Apart from a maybe-baby theme that ran throughout and a case of unrequited love, it seemed for a while that the worst these characters would face was a defective soap dispenser in the hotel gym and the imminent arrival of a mystery wedding guest called MJ. However, something happens at the midpoint that literally turns the world upside down for two people, with repercussions for several others, prompting some to make major life decisions.

The book brings a quintet of novels in Melinda Huber’s Escape to Switzerland series to a close. Although it worked perfectly well for me as a standalone, if you want the full feel-good experience with heart-warming stories and likable characters, I’d recommend stating at book 1, Saving the Lakeside Hotel.

I thoroughly enjoyed my detour into light-hearted reading. And my detection skills (honed on crime fiction) came in handy when I guessed the identity of MJ early on and finished the novel with a grin on my face.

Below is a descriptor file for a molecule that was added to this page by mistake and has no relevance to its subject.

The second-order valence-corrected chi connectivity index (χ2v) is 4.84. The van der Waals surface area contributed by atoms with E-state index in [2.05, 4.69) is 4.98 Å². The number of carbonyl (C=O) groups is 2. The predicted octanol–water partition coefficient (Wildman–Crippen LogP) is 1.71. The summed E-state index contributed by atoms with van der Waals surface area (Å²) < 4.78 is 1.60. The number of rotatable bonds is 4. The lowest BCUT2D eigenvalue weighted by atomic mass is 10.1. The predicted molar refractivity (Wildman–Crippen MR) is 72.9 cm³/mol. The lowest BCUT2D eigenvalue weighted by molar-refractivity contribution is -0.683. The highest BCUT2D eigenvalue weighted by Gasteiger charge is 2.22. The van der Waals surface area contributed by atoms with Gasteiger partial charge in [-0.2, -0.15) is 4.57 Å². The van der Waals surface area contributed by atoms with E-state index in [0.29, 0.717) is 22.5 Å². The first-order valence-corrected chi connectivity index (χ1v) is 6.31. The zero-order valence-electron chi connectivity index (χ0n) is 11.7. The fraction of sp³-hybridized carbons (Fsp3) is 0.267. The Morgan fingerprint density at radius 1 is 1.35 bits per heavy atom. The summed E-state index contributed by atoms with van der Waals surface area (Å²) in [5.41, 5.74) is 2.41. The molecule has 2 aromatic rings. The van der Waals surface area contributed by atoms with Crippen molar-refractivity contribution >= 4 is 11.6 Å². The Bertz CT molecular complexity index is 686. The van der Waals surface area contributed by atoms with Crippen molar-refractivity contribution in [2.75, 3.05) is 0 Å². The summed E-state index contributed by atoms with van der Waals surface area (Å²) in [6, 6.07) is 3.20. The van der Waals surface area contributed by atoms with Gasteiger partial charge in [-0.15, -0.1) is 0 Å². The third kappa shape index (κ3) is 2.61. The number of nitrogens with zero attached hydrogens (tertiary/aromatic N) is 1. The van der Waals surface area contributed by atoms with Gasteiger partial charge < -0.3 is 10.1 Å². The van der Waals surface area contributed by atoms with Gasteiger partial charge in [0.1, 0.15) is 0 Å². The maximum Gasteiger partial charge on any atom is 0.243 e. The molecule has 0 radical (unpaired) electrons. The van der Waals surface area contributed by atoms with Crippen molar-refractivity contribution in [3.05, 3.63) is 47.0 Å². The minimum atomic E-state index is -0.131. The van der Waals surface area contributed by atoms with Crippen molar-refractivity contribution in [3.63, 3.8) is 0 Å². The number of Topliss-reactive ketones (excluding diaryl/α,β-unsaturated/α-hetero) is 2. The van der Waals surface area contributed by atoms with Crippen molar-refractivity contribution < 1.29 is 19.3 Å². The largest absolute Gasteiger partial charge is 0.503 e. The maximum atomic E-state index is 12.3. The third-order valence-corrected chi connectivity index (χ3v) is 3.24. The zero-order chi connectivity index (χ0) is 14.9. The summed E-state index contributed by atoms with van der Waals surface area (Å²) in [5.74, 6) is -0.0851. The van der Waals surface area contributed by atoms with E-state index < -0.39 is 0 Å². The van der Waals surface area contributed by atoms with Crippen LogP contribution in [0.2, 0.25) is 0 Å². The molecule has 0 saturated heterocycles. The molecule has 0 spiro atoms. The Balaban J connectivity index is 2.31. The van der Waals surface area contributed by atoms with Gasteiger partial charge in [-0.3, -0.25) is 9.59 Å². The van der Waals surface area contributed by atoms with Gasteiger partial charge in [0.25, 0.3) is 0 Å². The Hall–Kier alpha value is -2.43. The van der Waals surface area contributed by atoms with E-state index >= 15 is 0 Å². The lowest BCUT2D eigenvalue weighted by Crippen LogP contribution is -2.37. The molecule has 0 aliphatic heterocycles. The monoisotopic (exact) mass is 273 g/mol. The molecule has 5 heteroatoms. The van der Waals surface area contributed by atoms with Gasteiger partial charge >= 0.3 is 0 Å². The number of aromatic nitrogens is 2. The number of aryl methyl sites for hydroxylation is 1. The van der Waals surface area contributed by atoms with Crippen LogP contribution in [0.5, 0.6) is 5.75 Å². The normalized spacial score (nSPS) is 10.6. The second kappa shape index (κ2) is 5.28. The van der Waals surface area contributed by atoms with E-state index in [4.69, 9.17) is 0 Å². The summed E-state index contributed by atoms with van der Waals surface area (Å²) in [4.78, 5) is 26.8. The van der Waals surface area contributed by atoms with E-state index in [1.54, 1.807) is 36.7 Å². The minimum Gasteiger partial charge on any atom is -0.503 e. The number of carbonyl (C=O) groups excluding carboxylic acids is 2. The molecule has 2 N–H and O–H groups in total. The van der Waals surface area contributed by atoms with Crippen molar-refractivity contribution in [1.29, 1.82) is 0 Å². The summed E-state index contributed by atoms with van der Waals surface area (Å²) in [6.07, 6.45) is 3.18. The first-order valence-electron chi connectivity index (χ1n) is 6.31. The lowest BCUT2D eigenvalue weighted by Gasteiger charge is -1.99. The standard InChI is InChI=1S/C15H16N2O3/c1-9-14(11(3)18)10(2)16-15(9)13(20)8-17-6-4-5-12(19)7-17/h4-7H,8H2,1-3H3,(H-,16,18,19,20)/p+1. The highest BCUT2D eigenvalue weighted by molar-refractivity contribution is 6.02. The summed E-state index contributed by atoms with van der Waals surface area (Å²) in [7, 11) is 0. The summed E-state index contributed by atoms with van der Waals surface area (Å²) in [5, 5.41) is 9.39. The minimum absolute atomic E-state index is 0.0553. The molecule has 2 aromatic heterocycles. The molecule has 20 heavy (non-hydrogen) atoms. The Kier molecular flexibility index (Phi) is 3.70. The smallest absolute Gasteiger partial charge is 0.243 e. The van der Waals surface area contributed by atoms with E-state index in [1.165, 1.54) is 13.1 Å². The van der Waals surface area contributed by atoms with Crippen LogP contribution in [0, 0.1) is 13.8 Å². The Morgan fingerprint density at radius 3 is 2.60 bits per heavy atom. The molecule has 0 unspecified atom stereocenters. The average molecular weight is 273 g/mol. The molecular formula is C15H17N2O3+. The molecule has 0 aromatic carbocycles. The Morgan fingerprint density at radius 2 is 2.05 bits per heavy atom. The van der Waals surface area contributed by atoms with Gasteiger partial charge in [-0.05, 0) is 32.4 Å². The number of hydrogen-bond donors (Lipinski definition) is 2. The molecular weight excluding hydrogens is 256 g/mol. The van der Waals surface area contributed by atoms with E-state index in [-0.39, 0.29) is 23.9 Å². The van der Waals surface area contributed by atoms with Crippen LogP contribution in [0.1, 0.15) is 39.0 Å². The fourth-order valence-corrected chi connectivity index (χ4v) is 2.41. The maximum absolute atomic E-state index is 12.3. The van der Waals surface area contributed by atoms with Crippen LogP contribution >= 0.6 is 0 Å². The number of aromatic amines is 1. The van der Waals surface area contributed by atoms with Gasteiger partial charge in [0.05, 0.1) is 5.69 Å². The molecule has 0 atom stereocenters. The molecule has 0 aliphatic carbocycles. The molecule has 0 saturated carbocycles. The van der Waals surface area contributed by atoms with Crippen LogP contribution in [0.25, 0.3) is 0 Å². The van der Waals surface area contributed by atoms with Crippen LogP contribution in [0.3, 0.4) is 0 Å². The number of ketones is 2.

The rest of My Book Reviews for May 2024 (Part One) comprise early copies I had the opportunity to read in exchange for independent reviews.  With thanks to the author, publisher and NetGalley.

The Two Deaths of Ruth Lyle by Nick South

Written by an experienced author, this is a standard police procedural with all the usual ingredients: a detective inspector with an unsettled personal life, her bantering team, one or two shady colleagues, a smattering of technical CSI-type detail and a well-described setting, in this case North Devon. What sets it apart is the mystery. DI Jan Talantine is called to the murder of a middle-aged woman. Although the murder weapon strikes Jan as unusual, there’s nothing else to suppose this case will be out of the ordinary. That’s until Jan discovers the victim, Ruth Lyle, was murdered with the same type of weapon fifty years earlier. How could someone die twice?  Perfect for fans of the genre.